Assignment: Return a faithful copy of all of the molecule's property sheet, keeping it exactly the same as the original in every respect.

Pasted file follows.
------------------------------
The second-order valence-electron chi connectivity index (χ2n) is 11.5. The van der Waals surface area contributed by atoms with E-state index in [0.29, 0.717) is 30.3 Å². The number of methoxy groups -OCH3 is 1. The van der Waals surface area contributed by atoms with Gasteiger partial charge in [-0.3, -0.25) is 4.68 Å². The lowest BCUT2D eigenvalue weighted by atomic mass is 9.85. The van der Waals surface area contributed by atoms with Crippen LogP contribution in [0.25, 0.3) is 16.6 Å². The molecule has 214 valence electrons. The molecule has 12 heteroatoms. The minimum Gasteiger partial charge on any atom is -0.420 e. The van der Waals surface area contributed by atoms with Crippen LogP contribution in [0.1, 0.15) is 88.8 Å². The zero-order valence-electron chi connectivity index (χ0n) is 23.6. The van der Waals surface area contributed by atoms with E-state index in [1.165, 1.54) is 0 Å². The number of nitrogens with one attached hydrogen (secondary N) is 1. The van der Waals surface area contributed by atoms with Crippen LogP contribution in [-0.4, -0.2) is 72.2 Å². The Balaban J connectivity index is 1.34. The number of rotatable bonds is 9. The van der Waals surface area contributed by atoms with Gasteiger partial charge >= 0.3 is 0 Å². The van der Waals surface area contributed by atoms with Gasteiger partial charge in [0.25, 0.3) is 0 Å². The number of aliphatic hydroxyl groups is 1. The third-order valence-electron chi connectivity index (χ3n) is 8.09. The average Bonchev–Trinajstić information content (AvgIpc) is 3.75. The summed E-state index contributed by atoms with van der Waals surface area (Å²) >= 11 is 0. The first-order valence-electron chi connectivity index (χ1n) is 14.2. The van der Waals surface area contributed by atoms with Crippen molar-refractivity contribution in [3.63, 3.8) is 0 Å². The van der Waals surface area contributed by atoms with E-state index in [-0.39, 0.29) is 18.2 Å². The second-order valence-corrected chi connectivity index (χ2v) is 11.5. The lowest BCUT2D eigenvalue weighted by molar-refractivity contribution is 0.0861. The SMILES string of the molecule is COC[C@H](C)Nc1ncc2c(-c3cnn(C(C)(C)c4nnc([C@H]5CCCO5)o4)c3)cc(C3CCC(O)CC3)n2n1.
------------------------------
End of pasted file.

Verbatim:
The second-order valence-electron chi connectivity index (χ2n) is 11.5. The van der Waals surface area contributed by atoms with E-state index in [0.29, 0.717) is 30.3 Å². The number of methoxy groups -OCH3 is 1. The van der Waals surface area contributed by atoms with Gasteiger partial charge in [-0.3, -0.25) is 4.68 Å². The lowest BCUT2D eigenvalue weighted by atomic mass is 9.85. The van der Waals surface area contributed by atoms with Crippen LogP contribution in [0.25, 0.3) is 16.6 Å². The molecule has 214 valence electrons. The molecule has 12 heteroatoms. The minimum Gasteiger partial charge on any atom is -0.420 e. The van der Waals surface area contributed by atoms with Crippen LogP contribution in [0.1, 0.15) is 88.8 Å². The zero-order valence-electron chi connectivity index (χ0n) is 23.6. The van der Waals surface area contributed by atoms with E-state index in [1.165, 1.54) is 0 Å². The number of nitrogens with one attached hydrogen (secondary N) is 1. The van der Waals surface area contributed by atoms with Crippen LogP contribution in [-0.4, -0.2) is 72.2 Å². The Balaban J connectivity index is 1.34. The number of rotatable bonds is 9. The van der Waals surface area contributed by atoms with Gasteiger partial charge >= 0.3 is 0 Å². The van der Waals surface area contributed by atoms with Gasteiger partial charge in [0.25, 0.3) is 0 Å². The number of aliphatic hydroxyl groups is 1. The third-order valence-electron chi connectivity index (χ3n) is 8.09. The average Bonchev–Trinajstić information content (AvgIpc) is 3.75. The summed E-state index contributed by atoms with van der Waals surface area (Å²) >= 11 is 0. The first-order valence-electron chi connectivity index (χ1n) is 14.2. The van der Waals surface area contributed by atoms with Crippen molar-refractivity contribution in [3.63, 3.8) is 0 Å². The van der Waals surface area contributed by atoms with E-state index in [-0.39, 0.29) is 18.2 Å². The second-order valence-corrected chi connectivity index (χ2v) is 11.5. The lowest BCUT2D eigenvalue weighted by molar-refractivity contribution is 0.0861. The SMILES string of the molecule is COC[C@H](C)Nc1ncc2c(-c3cnn(C(C)(C)c4nnc([C@H]5CCCO5)o4)c3)cc(C3CCC(O)CC3)n2n1.